Mrs B: Oh no, you won' t! I'm coming right down there to get it now!
Mr B: I'd rather you didn't do that. I'm too busy. You'll disorganise my whole morning. I'm half an hour behind already.
Mrs B: Then I'll come in the lunch-hour. Alright?
Mr B: I'm not having a lunch hour. Oh well, come at one-thirty then, while I'm having a sandwich. Goodbye.
Mrs B: Goodbye, darling. (Exhilarated) I've got it! I've got the coat! I've got the coat. ...
Mrs B: Oh, Cyril, I'm so excited!
Mr B: And so you should be! You're a lucky girl, did you know that? Anyway, come on through to my room. Oh, Miss Pulteney, go and have your lunch now. You can finish that work when you come back.
Miss P: Certainly, Mr Bixby.
Mr B: Right, my dear. It's in here. Now - shut your eyes. Alright - you can look.
Mrs B: I don't dare to!
Mr B: Go on take a peek.
Mrs B: Oh, alright, then.
Speaker: Mrs Bixby opened one eye - just a little - just enough to give her a dark view of the man standing there in his white coat, holding something in the air.
Mr B: Mink! Real mink!
Speaker: At the sound of the word she opened her eyes quickly, at the same time moving forward to take the coat in her arms. But there was no coat. There was only a stupid little fur neckpiece in her husband's hands.
Mr B: Look at that, then! Isn't it beautiful? What's the matter, my dear? Don't you like it?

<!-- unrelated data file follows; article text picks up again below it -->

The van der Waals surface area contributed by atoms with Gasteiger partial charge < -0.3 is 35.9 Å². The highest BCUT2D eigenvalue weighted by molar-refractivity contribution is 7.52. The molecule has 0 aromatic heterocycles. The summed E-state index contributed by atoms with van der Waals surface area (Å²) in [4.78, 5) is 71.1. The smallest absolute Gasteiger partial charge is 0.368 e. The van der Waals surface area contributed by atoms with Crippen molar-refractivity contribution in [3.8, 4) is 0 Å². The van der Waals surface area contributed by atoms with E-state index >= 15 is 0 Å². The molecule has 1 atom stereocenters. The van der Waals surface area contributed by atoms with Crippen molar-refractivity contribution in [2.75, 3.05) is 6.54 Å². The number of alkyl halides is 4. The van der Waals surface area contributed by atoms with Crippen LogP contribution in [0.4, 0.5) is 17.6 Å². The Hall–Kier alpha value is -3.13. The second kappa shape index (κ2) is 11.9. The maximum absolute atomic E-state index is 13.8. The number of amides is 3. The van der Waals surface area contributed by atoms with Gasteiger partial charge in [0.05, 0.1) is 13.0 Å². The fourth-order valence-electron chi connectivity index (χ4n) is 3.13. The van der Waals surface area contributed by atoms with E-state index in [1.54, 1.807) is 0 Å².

Mrs B: Why yes - I - I - I think it's - it's lovely - really lovely.
Mr B: It quite took your breath away for a minute, didn't it?
Mrs B: Yes, yes it did.
Mr B: Magnificent quality. Fine colour too. You know something, my dear. I reckon this would cost you two or three hundred pounds at least if you were to buy it in a shop.
Mrs B: I don't doubt it.
Mr B: Here, try it on. Oh, I say! It's perfect! It really suits you. It isn't everyone who has mink, my dear.
Mrs B: No, it isn't.
Mr B: You'd better leave it at home when you go shopping, or they' ll think we're millionaires and start charging us double.
Mrs B: I'll try to remember that, Cyril.
Mr B: Oh, and I'm afraid you mustn't expect anything else for Christmas. Fifty pounds was rather more than I was going to spend anyway. Right, run along now, my dear, and buy yourself a nice lunch. Oh, did I tell you I was going to be home late tonight?
Mrs B: 0, dear.
Mr B: It' ll probably be at least eight thirty the way things look at the moment. It may even be nine.
Mrs B: Yes, alright, dear. I'll see you later, then.
Door opening and closing
Mrs B: (Furious) I'm going to kill that pawnbroker! I'm going right back there to the shop this very minute and I'm going to throw this filthy neckpiece right in his face and if he refuses to give me back my coat, I'm going to kill him.
Speaker: As Mrs Bixby was thinking these things, Miss Pulteney, her husband's secretary, came past her down the passage on her way to lunch.
Miss P: Isn't it a gorgeous day!
Speaker: She smiled as she spoke. There was a tilt in her walk and she looked just like a queen - just exactly like a queen in the beautiful, black mink coat that the Colonel had given to Mrs Bixby.